After the Rocky River Plant was finished and running well, I left there and operated the Service Department at the Montgomery Ward Store, for a short time. Then I went with the Clifton Engineering Company, where I stayed for almost thirty years.
For a significant number of years prior to 1970, I had functioned as General Superintendent of Construction. It was about that date that Louise and I felt as though we would like to spend our winters in a warmer part of the country, however, the powers that be, felt that if I were to keep my title, I should be available at all times, which was understandable. I therefore gave up my duties as General Supt., but retained an active role in all operations pertaining to construction. I was happy to not have the responsibilities, but to still be involved in most all of the activities.
It was a couple of years later that Mr. Clifton passed away and Ed. Remington, who was the Executive Vice President, was able to arrange financing to buy the company if we, not including Remington, could raise $150,000.00. I got several, (12), of the key supervisory people together and prevailed on them to mortgage homes, or do whatever was necessary, to raise the money. We did it and then Remington asked me if I would be his Vice President. This, I willingly, agreed to because I wanted to be in on anything that had any bearing on the $20,000.00 that I had committed to the venture.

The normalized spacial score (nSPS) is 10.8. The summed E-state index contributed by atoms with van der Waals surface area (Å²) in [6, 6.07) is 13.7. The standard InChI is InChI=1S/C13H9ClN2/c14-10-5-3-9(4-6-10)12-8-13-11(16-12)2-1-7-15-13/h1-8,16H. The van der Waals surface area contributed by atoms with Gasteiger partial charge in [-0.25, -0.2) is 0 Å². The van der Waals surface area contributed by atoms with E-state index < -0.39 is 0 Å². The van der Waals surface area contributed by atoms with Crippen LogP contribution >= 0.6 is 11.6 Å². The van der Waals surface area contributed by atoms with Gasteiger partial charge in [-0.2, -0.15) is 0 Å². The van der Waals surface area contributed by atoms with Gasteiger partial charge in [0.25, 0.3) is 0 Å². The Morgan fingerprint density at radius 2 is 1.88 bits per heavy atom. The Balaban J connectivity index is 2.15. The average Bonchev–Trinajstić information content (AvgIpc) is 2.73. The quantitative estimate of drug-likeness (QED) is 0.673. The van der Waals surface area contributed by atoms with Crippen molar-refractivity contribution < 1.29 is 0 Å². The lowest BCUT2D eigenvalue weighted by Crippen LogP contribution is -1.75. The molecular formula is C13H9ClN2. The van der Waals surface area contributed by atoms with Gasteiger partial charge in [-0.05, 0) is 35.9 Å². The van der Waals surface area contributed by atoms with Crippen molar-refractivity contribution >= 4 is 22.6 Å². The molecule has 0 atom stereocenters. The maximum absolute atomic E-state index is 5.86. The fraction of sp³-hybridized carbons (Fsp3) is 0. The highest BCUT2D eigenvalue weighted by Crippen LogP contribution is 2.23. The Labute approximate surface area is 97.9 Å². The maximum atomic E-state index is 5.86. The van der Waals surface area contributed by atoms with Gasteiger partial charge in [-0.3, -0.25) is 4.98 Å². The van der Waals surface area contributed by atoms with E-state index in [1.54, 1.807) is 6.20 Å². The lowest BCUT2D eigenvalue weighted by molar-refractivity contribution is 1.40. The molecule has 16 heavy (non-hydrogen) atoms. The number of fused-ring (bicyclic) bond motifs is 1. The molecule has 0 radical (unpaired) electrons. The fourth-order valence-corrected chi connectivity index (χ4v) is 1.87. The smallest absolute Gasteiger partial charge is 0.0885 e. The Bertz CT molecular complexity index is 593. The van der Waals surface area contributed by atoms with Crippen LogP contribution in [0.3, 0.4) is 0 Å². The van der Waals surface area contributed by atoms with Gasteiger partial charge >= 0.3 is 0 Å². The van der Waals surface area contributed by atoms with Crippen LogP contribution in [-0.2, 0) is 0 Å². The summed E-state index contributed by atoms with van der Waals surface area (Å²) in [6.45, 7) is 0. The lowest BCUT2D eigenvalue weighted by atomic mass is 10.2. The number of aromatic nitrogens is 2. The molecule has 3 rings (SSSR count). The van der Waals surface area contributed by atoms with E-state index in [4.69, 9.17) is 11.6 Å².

We engaged a Corporate Attorney to draw up an agreement and prepare the necessary documents for establishing new ownership of the Clifton Engineering Company and the Wolverine Equipment Company. We then entered into an agreement with the Administrators of Mr. Clifton’s estate and became the new owners. At our first official meeting, Ed. Remington was elected President, George Smoll became Secretary and I was made Vice President.
The purchase agreement was signed in November of 1972 and our corporate loan was paid off in five years from company earnings, so I guess that you could say that we got the Company for free, if you don’t consider the diligent and dedicated effort expended in the interim. The stock that I had committed $20,000.00 for, in 1972, sold in 1978 for $63,000.00 and by that time the mortgage that we had put on our home was just about all paid off also. I retired 100% in 1979.